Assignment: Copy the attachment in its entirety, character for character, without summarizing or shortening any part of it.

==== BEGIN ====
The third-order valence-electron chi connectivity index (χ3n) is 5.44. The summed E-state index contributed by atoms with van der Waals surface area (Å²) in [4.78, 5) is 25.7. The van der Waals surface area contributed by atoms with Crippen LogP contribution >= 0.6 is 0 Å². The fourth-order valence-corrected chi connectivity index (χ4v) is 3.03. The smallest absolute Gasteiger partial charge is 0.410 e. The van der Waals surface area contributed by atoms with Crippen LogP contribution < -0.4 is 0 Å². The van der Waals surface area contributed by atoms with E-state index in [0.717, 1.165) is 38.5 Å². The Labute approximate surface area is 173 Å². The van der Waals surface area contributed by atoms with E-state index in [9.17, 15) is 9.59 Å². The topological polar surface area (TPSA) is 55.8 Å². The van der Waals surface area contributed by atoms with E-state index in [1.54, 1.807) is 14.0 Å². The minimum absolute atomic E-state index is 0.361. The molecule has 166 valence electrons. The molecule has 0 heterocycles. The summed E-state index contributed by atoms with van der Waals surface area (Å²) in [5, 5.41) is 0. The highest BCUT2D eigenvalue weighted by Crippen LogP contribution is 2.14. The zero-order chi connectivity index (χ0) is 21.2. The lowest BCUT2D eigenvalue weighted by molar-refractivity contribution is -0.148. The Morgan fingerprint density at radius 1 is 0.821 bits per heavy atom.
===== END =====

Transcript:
The third-order valence-electron chi connectivity index (χ3n) is 5.44. The summed E-state index contributed by atoms with van der Waals surface area (Å²) in [4.78, 5) is 25.7. The van der Waals surface area contributed by atoms with Crippen LogP contribution >= 0.6 is 0 Å². The fourth-order valence-corrected chi connectivity index (χ4v) is 3.03. The smallest absolute Gasteiger partial charge is 0.410 e. The van der Waals surface area contributed by atoms with Crippen LogP contribution < -0.4 is 0 Å². The van der Waals surface area contributed by atoms with E-state index in [0.717, 1.165) is 38.5 Å². The Labute approximate surface area is 173 Å². The van der Waals surface area contributed by atoms with E-state index in [9.17, 15) is 9.59 Å². The topological polar surface area (TPSA) is 55.8 Å². The van der Waals surface area contributed by atoms with E-state index in [1.54, 1.807) is 14.0 Å². The minimum absolute atomic E-state index is 0.361. The molecule has 166 valence electrons. The molecule has 0 heterocycles. The summed E-state index contributed by atoms with van der Waals surface area (Å²) in [5, 5.41) is 0. The highest BCUT2D eigenvalue weighted by Crippen LogP contribution is 2.14. The zero-order chi connectivity index (χ0) is 21.2. The lowest BCUT2D eigenvalue weighted by molar-refractivity contribution is -0.148. The Morgan fingerprint density at radius 1 is 0.821 bits per heavy atom.